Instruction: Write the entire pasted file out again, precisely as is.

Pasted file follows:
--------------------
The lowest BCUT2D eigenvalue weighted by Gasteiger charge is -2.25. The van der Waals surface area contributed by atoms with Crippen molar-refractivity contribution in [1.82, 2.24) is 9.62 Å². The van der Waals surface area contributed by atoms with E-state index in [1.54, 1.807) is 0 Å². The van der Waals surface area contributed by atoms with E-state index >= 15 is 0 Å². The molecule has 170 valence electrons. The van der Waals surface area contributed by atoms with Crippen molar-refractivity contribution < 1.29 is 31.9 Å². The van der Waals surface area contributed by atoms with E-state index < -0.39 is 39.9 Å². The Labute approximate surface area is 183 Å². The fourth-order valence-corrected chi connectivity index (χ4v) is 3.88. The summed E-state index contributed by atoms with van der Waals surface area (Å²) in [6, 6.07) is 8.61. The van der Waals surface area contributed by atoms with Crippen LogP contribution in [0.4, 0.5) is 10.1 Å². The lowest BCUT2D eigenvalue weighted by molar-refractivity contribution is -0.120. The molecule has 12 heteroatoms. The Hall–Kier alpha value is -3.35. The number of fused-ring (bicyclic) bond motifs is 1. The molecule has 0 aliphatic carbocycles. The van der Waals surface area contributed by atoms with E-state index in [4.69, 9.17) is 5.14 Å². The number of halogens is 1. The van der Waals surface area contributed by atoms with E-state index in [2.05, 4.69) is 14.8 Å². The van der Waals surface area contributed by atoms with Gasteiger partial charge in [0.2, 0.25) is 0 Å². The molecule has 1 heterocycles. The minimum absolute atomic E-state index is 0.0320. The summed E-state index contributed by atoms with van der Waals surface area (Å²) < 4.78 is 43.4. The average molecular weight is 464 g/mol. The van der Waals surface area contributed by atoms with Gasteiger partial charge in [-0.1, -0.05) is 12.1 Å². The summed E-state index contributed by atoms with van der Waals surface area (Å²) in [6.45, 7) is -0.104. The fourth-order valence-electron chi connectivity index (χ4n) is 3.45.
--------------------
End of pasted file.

The lowest BCUT2D eigenvalue weighted by Gasteiger charge is -2.25. The van der Waals surface area contributed by atoms with Crippen molar-refractivity contribution in [1.82, 2.24) is 9.62 Å². The van der Waals surface area contributed by atoms with E-state index in [1.54, 1.807) is 0 Å². The van der Waals surface area contributed by atoms with E-state index >= 15 is 0 Å². The molecule has 170 valence electrons. The van der Waals surface area contributed by atoms with Crippen molar-refractivity contribution < 1.29 is 31.9 Å². The van der Waals surface area contributed by atoms with E-state index < -0.39 is 39.9 Å². The Labute approximate surface area is 183 Å². The fourth-order valence-corrected chi connectivity index (χ4v) is 3.88. The summed E-state index contributed by atoms with van der Waals surface area (Å²) in [6, 6.07) is 8.61. The van der Waals surface area contributed by atoms with Crippen LogP contribution in [0.4, 0.5) is 10.1 Å². The lowest BCUT2D eigenvalue weighted by molar-refractivity contribution is -0.120. The molecule has 12 heteroatoms. The Hall–Kier alpha value is -3.35. The number of fused-ring (bicyclic) bond motifs is 1. The molecule has 0 aliphatic carbocycles. The van der Waals surface area contributed by atoms with E-state index in [4.69, 9.17) is 5.14 Å². The number of halogens is 1. The van der Waals surface area contributed by atoms with E-state index in [2.05, 4.69) is 14.8 Å². The van der Waals surface area contributed by atoms with Gasteiger partial charge in [0.2, 0.25) is 0 Å². The molecule has 1 heterocycles. The minimum absolute atomic E-state index is 0.0320. The summed E-state index contributed by atoms with van der Waals surface area (Å²) < 4.78 is 43.4. The average molecular weight is 464 g/mol. The van der Waals surface area contributed by atoms with Gasteiger partial charge in [-0.1, -0.05) is 12.1 Å². The summed E-state index contributed by atoms with van der Waals surface area (Å²) in [6.45, 7) is -0.104. The fourth-order valence-electron chi connectivity index (χ4n) is 3.45.